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The sale of the Philadelphia 76ers has been finalized and the new owners had a press conference on Tuesday. They rolled out the new ownership group – and surprise, surprise: Will Smith is down.

They’re headed by Joshua Harris, a New York-based leverage buyout specialist who has family in Philly and went to school there at The University of Pennsylvania’s Wharton School of Business. At 46 years old, he was worth $1.46 billion as of September, according to Forbes. The ownership group does include a Philadelphia native besides Smith. Adam Aron, the former chairman and CEO of Vail Resort, is the chief executive officer and is from nearby Abington.

The owners are also unique in that their circle includes former NBA agent and Sacramento Kings executive Jason Levien, the first former agent to own a team, as well as Indonesian media magnate Erick Thohir, the first Asian investor in an NBA team.

But Smith is the one that’s “West Philadelphia born and raised,” and he’s the one that they figure will bring the casual Philly fan in. The new owners have announced that they are slashing ticket prices in half and are bringing fun and entertainment back to the Wells Fargo Center, yet all people are talking about is The Fresh Prince.

However, neither he nor his wife, Jada Pinkett-Smith – also named as an investor – are talking. Smith declined comment through his PR rep.

This differs greatly from the role that Jay-Z is playing as a minority owner of the New Jersey (but soon-to-be Brooklyn) Nets. Jay-Z does press conferences, woos players to the team and has promised to open their new arena in Brooklyn with a series of concerts. Jay-Z is often seen courtside at games with his wife, Beyonce, chatting it up with celebrities, players, fans and media. He has become synonymous with the Nets, and there are even people out there that don’t realize that he is a minority owner.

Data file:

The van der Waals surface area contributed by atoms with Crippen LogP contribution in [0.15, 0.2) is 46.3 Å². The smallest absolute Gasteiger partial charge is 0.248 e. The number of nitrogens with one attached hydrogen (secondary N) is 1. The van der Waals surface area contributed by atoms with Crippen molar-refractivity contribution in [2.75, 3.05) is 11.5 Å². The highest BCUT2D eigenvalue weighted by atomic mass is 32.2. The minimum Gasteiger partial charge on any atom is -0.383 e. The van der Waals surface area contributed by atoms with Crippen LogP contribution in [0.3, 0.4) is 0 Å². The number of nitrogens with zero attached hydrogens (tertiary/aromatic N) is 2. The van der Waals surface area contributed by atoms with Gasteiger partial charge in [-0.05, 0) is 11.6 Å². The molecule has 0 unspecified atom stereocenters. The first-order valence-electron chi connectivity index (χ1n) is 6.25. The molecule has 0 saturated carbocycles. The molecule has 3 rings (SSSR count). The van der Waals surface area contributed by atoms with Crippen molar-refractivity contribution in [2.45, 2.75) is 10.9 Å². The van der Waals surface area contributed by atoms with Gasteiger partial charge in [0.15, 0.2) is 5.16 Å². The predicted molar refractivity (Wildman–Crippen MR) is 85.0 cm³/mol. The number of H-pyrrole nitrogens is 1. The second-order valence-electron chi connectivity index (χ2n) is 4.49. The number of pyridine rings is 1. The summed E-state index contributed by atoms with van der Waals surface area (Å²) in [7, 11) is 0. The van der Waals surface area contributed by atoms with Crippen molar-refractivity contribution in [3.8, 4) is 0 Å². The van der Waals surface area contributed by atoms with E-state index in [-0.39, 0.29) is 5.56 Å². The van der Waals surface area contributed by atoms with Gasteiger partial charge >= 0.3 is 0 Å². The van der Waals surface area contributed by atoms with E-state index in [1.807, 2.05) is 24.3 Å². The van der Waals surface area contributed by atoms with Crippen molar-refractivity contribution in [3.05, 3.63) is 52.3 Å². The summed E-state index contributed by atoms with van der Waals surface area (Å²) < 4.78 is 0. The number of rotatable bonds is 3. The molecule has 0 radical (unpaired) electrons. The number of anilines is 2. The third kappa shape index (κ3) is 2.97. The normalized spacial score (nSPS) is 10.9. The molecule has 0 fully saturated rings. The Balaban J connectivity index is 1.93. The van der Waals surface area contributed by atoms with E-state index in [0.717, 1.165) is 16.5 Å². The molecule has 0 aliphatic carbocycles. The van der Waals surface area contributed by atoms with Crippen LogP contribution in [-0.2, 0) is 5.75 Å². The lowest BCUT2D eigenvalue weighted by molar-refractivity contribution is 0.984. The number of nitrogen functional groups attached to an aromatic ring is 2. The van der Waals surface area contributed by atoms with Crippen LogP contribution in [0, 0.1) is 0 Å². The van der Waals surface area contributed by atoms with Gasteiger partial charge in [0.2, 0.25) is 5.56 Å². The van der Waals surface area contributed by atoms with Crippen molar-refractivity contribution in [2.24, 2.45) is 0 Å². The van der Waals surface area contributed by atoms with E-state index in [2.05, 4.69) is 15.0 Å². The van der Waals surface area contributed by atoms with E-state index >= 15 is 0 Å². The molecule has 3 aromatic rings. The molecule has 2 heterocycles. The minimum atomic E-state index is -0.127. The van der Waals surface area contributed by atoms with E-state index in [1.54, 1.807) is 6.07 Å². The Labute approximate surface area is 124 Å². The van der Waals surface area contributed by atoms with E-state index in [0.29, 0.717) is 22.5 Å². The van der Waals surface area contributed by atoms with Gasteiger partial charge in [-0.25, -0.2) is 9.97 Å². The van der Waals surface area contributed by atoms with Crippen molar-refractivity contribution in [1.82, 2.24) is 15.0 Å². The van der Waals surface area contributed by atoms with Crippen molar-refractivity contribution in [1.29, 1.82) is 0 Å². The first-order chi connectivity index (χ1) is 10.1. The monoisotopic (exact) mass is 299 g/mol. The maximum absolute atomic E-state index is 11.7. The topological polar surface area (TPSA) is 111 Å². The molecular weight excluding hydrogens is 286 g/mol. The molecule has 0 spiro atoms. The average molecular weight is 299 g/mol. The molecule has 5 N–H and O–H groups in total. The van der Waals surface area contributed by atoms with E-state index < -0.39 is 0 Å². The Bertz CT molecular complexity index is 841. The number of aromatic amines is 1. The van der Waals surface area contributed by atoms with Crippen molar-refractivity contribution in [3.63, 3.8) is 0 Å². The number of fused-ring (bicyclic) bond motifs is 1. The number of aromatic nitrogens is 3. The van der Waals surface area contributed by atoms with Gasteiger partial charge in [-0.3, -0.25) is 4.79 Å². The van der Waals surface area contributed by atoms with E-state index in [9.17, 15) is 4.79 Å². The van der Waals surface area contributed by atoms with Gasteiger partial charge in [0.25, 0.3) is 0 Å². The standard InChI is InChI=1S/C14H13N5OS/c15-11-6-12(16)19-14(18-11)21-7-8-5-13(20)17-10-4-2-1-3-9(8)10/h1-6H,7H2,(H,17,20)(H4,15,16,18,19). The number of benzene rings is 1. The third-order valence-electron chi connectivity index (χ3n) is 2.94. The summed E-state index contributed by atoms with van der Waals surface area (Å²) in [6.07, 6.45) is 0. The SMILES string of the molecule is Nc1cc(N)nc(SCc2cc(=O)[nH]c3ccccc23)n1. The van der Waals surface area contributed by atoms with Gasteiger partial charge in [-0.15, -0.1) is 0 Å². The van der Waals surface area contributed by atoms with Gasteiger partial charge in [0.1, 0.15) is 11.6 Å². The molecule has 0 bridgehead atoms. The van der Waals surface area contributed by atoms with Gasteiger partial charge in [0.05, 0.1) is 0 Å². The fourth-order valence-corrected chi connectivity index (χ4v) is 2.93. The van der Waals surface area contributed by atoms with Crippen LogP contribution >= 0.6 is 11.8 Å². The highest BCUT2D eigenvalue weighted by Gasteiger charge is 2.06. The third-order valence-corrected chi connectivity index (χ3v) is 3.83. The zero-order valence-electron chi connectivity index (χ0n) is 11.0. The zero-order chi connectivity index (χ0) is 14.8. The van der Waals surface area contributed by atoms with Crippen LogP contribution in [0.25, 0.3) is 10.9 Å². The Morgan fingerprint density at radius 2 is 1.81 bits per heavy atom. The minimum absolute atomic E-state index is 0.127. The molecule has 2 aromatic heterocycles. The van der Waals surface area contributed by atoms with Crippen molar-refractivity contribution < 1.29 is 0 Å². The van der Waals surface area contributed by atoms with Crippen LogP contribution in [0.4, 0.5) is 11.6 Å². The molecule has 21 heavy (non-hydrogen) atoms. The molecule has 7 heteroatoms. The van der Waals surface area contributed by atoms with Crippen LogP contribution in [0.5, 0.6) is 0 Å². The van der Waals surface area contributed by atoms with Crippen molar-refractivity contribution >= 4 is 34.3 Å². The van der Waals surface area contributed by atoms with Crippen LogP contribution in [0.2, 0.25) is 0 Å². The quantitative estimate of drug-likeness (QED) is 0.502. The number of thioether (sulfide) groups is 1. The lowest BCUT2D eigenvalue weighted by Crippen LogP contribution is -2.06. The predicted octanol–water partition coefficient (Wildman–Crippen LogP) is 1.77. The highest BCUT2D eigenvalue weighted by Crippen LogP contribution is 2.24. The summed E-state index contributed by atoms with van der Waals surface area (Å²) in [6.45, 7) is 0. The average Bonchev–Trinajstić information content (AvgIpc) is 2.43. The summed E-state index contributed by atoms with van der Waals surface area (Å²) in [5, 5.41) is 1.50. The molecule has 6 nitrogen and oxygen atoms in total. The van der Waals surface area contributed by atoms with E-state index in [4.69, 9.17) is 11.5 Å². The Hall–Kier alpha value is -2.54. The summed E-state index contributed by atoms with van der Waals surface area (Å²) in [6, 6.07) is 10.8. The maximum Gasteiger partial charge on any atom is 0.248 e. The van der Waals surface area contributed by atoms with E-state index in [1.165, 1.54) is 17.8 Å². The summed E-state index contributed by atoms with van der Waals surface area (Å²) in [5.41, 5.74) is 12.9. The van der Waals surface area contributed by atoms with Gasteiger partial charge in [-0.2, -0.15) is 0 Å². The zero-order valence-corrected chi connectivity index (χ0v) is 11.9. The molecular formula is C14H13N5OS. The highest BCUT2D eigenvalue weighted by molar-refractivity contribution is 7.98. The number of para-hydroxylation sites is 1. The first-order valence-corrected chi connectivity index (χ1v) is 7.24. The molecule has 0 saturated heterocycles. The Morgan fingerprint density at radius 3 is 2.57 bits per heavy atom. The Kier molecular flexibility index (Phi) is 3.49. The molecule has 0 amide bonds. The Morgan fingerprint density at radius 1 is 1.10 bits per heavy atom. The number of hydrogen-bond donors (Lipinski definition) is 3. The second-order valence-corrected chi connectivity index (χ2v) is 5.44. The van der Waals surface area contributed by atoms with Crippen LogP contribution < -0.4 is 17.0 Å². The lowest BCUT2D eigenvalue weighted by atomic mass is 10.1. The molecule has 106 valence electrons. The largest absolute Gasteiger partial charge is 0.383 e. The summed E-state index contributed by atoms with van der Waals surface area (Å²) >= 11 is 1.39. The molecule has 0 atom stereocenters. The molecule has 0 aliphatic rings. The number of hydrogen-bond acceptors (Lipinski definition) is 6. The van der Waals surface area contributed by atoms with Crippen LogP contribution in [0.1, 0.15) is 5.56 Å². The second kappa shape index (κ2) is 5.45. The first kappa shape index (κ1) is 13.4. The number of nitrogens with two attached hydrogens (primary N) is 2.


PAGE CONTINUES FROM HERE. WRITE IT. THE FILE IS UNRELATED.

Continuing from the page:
For the last 15 years or so, Smith has attended Sixers games a few times a year. Even though he has season tickets on the floor, the team usually puts him courtside while his friends occupy his seats. However, his membership in this ownership group comes as a surprise, and it is still unclear what role, if any, he will play as part owner. He certainly hasn’t tried to woo any players into South Philly, and that’s besides the fact that he lives in Hollywood, 3000 miles away.

Nelly, the rapper out of St. Louis, similarly became a minority owner of the Charlotte Bobcats back in 2004. While Charlotte and St. Louis aren’t exactly across the street from each other, Nelly was often spotted at their games. The majority shareholder back then was BET founder Bob Johnson. The team had the gimmick of being the first black-owned franchise, and the personable Nelly served as good public relations. Although he never quite took on the role of Jay-Z, it was no secret that he was a part of the team.

Nelly’s involvement with the team ended in 2010 when Michael Jordan became the majority owner. MJ’s not much of a hip-hop guy, and it’s easy to see him not wanting that kind of image attached to his team.

Keeping the trend going, in 2005 Usher joined the Cleveland Cavaliers ownership group, headed by Quicken Loans founder Dan Gilbert. Usher came in promising big things as far as entertainment, and for a whole year, his music was seemingly all they played in the arena pre-game, post-game and during timeouts.

A year later, Usher was nowhere to be found in the arena. He stopped coming to games, and …..